Potential Treatment With Triciribine for Two Fatal Lung Diseases

by Dr. Trupti Shirole on  June 15, 2015 at 10:21 AM Respiratory Disease News   - G J E 4
Pulmonary fibrosis and pulmonary hypertension are two fatal respiratory diseases. Pulmonary fibrosis occurs when the lung tissue becomes scarred, leading to loss of lung functioning and reduced oxygen supply to the blood, while pulmonary hypertension involves an increase of blood pressure in the arteries of the lung that can lead to heart failure. Researchers have now discovered that the drug triciribine may reverse or halt the progression of both these conditions.
Potential Treatment With Triciribine for Two Fatal Lung Diseases
Potential Treatment With Triciribine for Two Fatal Lung Diseases

Somanath Shenoy, associate professor at the University of Georgia's College of Pharmacy and co-author of the study, said, "Our tests show that treatment with triciribine can halt disease progression and may even reverse some of the damage to lung tissue."

For the study, researchers used mouse models that mimic the disease characteristics of pulmonary hypertension and pulmonary fibrosis in humans. The drug triciribine inhibits production of a protein called Akt1. Once the mice began to exhibit symptoms of the disease, the scientists injected the mice with triciribine once daily for a period of three weeks. It was seen that the characteristic scarring and loss of lung vasculature was slowed in every mouse and the lung tissue of some mice began to return to normal.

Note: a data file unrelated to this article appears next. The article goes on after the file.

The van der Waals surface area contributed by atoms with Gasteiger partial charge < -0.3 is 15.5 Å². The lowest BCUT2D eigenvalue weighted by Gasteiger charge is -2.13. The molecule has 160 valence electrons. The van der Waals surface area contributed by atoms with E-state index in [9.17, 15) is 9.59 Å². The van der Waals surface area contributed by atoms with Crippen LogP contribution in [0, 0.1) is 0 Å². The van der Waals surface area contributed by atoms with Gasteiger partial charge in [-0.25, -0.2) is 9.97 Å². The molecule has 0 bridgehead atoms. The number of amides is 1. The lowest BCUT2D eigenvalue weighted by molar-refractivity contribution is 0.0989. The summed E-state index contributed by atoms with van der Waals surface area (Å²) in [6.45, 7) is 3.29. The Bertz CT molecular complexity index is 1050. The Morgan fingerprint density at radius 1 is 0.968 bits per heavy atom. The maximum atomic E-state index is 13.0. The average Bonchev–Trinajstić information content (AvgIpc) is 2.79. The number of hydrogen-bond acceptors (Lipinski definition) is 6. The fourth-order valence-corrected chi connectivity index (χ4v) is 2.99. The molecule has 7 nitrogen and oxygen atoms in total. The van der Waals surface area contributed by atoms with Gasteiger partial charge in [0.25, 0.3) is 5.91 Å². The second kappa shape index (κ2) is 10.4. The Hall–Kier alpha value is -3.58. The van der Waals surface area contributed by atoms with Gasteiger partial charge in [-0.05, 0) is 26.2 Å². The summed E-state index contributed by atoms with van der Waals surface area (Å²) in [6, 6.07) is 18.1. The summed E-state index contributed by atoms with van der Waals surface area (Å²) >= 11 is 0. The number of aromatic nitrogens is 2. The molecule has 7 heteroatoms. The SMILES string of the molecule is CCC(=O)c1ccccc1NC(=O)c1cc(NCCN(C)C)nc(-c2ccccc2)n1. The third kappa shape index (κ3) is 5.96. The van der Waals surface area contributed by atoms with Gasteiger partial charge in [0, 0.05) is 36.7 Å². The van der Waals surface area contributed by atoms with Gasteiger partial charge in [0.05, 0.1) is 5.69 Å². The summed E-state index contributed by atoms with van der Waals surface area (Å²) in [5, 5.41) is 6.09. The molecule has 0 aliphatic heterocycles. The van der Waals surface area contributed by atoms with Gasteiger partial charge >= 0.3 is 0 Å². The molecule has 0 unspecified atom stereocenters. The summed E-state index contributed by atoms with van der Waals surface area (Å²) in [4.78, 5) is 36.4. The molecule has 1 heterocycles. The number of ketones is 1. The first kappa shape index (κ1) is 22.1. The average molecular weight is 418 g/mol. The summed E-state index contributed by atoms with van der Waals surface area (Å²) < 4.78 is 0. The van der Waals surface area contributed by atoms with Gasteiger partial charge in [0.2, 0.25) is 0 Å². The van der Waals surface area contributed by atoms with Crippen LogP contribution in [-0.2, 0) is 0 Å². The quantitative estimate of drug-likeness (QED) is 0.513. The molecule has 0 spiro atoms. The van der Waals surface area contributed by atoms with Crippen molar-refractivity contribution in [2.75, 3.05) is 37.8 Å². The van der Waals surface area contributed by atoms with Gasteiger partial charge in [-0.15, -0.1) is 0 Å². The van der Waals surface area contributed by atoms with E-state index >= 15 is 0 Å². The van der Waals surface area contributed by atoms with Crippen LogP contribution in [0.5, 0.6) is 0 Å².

Shenoy said, "To our knowledge, this is the first direct evidence that Akt1 causes disease onset and progression of pulmonary fibrosis and pulmonary hypertension. We have also tested this process in human cells taken from diseased lung tissue and noted very similar results."

The researchers tested their hypothesis further by examining genetically modified mice who do not possess the Akt1 pathway. None of these mice developed the disease symptoms, further implicating Akt1 as the primary cause of disease. Shenoy said, "We still need to identify the downstream effects of Akt1 inhibition to see if there are any negative side effects. But if these tests go well, we hope to begin human trials within the next three to five years."

The study appeared in the British Journal of Pharmacology.

Source: IANS

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